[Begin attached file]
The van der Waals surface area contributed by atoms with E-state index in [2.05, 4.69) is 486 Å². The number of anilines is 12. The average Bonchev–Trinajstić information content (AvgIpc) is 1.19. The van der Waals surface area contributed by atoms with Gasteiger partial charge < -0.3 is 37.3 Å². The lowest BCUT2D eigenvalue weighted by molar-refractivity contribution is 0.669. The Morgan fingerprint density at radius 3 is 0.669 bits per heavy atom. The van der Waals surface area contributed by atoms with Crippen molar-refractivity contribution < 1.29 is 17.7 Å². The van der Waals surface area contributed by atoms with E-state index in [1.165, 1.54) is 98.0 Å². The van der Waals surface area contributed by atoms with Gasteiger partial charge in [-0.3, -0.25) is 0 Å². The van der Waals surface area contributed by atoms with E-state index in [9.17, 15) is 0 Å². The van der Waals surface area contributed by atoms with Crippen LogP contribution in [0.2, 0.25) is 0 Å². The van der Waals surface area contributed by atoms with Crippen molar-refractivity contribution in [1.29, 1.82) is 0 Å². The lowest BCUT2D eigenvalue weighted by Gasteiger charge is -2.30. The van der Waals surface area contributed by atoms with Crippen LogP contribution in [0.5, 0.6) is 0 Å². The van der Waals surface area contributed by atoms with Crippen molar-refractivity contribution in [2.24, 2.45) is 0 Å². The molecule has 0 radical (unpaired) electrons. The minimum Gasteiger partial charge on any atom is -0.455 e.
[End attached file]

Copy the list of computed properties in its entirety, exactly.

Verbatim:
The van der Waals surface area contributed by atoms with E-state index in [2.05, 4.69) is 486 Å². The number of anilines is 12. The average Bonchev–Trinajstić information content (AvgIpc) is 1.19. The van der Waals surface area contributed by atoms with Gasteiger partial charge < -0.3 is 37.3 Å². The lowest BCUT2D eigenvalue weighted by molar-refractivity contribution is 0.669. The Morgan fingerprint density at radius 3 is 0.669 bits per heavy atom. The van der Waals surface area contributed by atoms with Crippen molar-refractivity contribution < 1.29 is 17.7 Å². The van der Waals surface area contributed by atoms with E-state index in [1.165, 1.54) is 98.0 Å². The van der Waals surface area contributed by atoms with Gasteiger partial charge in [-0.3, -0.25) is 0 Å². The van der Waals surface area contributed by atoms with E-state index in [9.17, 15) is 0 Å². The van der Waals surface area contributed by atoms with Crippen LogP contribution in [0.2, 0.25) is 0 Å². The van der Waals surface area contributed by atoms with Crippen molar-refractivity contribution in [1.29, 1.82) is 0 Å². The lowest BCUT2D eigenvalue weighted by Gasteiger charge is -2.30. The van der Waals surface area contributed by atoms with Crippen LogP contribution in [0.5, 0.6) is 0 Å². The van der Waals surface area contributed by atoms with Crippen molar-refractivity contribution in [2.24, 2.45) is 0 Å². The molecule has 0 radical (unpaired) electrons. The minimum Gasteiger partial charge on any atom is -0.455 e.